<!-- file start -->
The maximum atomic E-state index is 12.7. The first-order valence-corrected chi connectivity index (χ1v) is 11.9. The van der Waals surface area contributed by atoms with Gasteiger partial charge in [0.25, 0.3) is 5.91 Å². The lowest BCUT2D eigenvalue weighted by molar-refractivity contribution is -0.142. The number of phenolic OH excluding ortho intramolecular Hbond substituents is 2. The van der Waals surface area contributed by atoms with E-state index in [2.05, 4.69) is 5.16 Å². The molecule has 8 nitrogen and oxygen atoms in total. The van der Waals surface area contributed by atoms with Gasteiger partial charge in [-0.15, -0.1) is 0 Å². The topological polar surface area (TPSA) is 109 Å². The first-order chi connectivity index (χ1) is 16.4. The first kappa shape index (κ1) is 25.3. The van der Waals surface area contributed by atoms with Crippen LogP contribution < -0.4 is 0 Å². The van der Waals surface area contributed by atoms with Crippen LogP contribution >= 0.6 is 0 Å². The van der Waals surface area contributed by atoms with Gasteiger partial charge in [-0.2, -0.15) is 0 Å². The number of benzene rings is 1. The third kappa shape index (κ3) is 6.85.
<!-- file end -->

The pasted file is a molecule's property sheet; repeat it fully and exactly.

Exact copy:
The maximum atomic E-state index is 12.7. The first-order valence-corrected chi connectivity index (χ1v) is 11.9. The van der Waals surface area contributed by atoms with Gasteiger partial charge in [0.25, 0.3) is 5.91 Å². The lowest BCUT2D eigenvalue weighted by molar-refractivity contribution is -0.142. The number of phenolic OH excluding ortho intramolecular Hbond substituents is 2. The van der Waals surface area contributed by atoms with E-state index in [2.05, 4.69) is 5.16 Å². The molecule has 8 nitrogen and oxygen atoms in total. The van der Waals surface area contributed by atoms with Gasteiger partial charge in [-0.15, -0.1) is 0 Å². The topological polar surface area (TPSA) is 109 Å². The first-order chi connectivity index (χ1) is 16.4. The first kappa shape index (κ1) is 25.3. The van der Waals surface area contributed by atoms with Crippen LogP contribution < -0.4 is 0 Å². The van der Waals surface area contributed by atoms with Crippen LogP contribution >= 0.6 is 0 Å². The van der Waals surface area contributed by atoms with Gasteiger partial charge in [-0.2, -0.15) is 0 Å². The number of benzene rings is 1. The third kappa shape index (κ3) is 6.85.